the stock diff is a speed-sensing unit. it has no accel/decel values as it has no ramps where the diffaxles run up and down generating pressure depending on the torque applied, as in a torque-sensing clutch-type lsd design.
with the stock unit you necesserily need different wheel speeds over a certain amount of time (meaning: one spinning wheel) to activate the sheerpump which generates the pressure on the clutches. the engagement is smooth... as is the disengagement.
so one wheel spins for a short while, diff starts locking smoothly (and can lock up to 100% which means no matter how big the torque difference left/right will get, it remains locked), then after locking a while there is of course no more difference in wheel speeds and the sheer pump will disengage and releasing the pressure on the piston. so the diff opens up smoothly. if there is still a huge difference in traction l/r it will again start from the beginning... on and on...
so with this unit you will have no corner entry and mid understeer at all (except the amount of preload it is set to.... this is what you feel when turning in low speeds and a lot of customers are complaining about... also here in this forum).
but on corner exit, when hitting the gas quite hard, this unit will not lock immediately but let the inner wheel spin for a while. this is when your opponent with a clutch-type lsd will gain several feet... and you have no "direct connection" (via the gas pedal and the currently applied torque) to your lsd as everything happens timeshifted in a speedsensing unit.
shimming the preload spring is pretty silly in my opinion. i know this is done often but for street and track driving it definitely is the wrong direction of modification. for a drifting only car you can drive high preloads.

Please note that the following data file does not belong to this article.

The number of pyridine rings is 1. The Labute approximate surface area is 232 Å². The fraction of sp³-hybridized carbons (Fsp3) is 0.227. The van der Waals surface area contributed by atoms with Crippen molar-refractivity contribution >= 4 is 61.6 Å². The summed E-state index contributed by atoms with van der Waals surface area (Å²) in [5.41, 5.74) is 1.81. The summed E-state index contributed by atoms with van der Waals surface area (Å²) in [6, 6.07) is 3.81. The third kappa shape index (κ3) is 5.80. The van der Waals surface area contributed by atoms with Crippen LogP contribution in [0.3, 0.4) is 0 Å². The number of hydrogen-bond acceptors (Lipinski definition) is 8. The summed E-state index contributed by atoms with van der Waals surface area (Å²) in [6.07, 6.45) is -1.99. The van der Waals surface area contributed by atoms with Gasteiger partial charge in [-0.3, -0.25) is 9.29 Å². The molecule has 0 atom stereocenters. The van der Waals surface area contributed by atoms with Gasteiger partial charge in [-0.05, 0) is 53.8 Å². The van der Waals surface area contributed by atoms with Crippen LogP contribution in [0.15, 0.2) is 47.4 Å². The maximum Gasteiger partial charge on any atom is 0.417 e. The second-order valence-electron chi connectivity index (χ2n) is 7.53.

and keep in mind that this will always lead to higher wear.
concerning nitriding i am no expert. but for the clutches i would not change them out of manufacturer hardness spec. as the inner clutches are molybdenum sprayed i am not sure if you can simply nitride them?! some guys apply some surface finishing (rem polishing) on it. this has no disadvantage and i could imagine it will extend life and reduce oil pollution (a very important point if you drive a porsche with a gearbox-integrated diff).
i only nitride diff-items that were machined and then have no sufficient surface hardness any more.
anyway, i wouldnt waste time and money in optimising a non-optimum stock lsd-unit. if you have no complains about the stock unit leave it like it is. if you want a higher performing, quicker reacting unit, change to one of the above mentioned.
the drexler gt4 has two rampsets on the pressure plates: 40/50 and 50/65 degree ramps (dont mix this with locking rates given in %!!!)
drexler calculates the angles like zf did (based on the vertical zeroline) and this is the opposite way as os giken does (they take the horizontal line... so you need to subtract from 90 to get the "other" values). so in osg language this would be 50/40 and 40/25.
drexler doesnt give lockup rates (as any other aftermarket lsd manufacturer does not either). i calculated the following:
40/50 degree ramps: ~85/70%
50/65 degree ramps: ~70/40%
in standard it is setup for more decel lockup and i think the lower, higher locking values.
i am currently driving 40% accel, 70% decel. this provides to few lockup on accel for me. so i am thinking whether to rotate the pressure rings so i will have 70 an accel and 40 on decel or go with the 70/85 that the other rampset would provide?!
Last edited by driftflo; 01-09-2013 at 04:15 AM.